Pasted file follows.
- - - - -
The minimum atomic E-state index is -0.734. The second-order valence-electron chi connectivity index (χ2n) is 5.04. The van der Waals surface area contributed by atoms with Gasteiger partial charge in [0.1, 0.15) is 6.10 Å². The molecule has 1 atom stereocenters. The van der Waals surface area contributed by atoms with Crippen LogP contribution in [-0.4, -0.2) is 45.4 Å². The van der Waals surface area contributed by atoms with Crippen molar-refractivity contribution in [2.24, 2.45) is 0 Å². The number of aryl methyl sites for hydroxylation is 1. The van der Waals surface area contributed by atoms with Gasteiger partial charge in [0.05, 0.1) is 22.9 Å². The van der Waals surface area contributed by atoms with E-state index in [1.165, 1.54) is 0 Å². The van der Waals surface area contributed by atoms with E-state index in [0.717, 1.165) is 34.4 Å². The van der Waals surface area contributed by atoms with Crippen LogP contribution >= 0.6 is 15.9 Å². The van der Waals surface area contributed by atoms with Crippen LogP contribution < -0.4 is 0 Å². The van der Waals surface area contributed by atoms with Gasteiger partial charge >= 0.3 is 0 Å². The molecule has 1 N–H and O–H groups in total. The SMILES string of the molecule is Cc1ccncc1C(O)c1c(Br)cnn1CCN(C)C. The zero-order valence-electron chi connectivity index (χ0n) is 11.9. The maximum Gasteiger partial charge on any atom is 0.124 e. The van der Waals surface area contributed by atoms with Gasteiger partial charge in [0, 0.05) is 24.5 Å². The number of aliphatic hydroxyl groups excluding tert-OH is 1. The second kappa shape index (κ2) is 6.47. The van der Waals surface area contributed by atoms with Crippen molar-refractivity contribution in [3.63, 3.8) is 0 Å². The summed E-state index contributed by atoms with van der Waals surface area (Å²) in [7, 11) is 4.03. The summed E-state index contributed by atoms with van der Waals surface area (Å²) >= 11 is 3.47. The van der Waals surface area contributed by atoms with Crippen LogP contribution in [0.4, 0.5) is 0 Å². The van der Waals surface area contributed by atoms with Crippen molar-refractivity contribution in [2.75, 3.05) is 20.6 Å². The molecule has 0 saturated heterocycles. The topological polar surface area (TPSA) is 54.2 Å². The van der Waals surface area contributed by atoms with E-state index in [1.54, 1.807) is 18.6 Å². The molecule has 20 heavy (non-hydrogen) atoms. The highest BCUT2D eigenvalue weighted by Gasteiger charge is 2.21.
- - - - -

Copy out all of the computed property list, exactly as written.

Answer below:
The minimum atomic E-state index is -0.734. The second-order valence-electron chi connectivity index (χ2n) is 5.04. The van der Waals surface area contributed by atoms with Gasteiger partial charge in [0.1, 0.15) is 6.10 Å². The molecule has 1 atom stereocenters. The van der Waals surface area contributed by atoms with Crippen LogP contribution in [-0.4, -0.2) is 45.4 Å². The van der Waals surface area contributed by atoms with Crippen molar-refractivity contribution in [2.24, 2.45) is 0 Å². The number of aryl methyl sites for hydroxylation is 1. The van der Waals surface area contributed by atoms with Gasteiger partial charge in [0.05, 0.1) is 22.9 Å². The van der Waals surface area contributed by atoms with E-state index in [1.165, 1.54) is 0 Å². The van der Waals surface area contributed by atoms with E-state index in [0.717, 1.165) is 34.4 Å². The van der Waals surface area contributed by atoms with Crippen LogP contribution >= 0.6 is 15.9 Å². The van der Waals surface area contributed by atoms with Crippen LogP contribution < -0.4 is 0 Å². The van der Waals surface area contributed by atoms with Gasteiger partial charge >= 0.3 is 0 Å². The molecule has 1 N–H and O–H groups in total. The SMILES string of the molecule is Cc1ccncc1C(O)c1c(Br)cnn1CCN(C)C. The zero-order valence-electron chi connectivity index (χ0n) is 11.9. The maximum Gasteiger partial charge on any atom is 0.124 e. The van der Waals surface area contributed by atoms with Gasteiger partial charge in [0, 0.05) is 24.5 Å². The number of aliphatic hydroxyl groups excluding tert-OH is 1. The second kappa shape index (κ2) is 6.47. The van der Waals surface area contributed by atoms with Crippen molar-refractivity contribution in [3.63, 3.8) is 0 Å². The summed E-state index contributed by atoms with van der Waals surface area (Å²) in [7, 11) is 4.03. The summed E-state index contributed by atoms with van der Waals surface area (Å²) >= 11 is 3.47. The van der Waals surface area contributed by atoms with Crippen LogP contribution in [0.4, 0.5) is 0 Å². The van der Waals surface area contributed by atoms with Crippen molar-refractivity contribution in [2.75, 3.05) is 20.6 Å². The molecule has 0 saturated heterocycles. The topological polar surface area (TPSA) is 54.2 Å². The van der Waals surface area contributed by atoms with E-state index in [1.54, 1.807) is 18.6 Å². The molecule has 20 heavy (non-hydrogen) atoms. The highest BCUT2D eigenvalue weighted by Gasteiger charge is 2.21.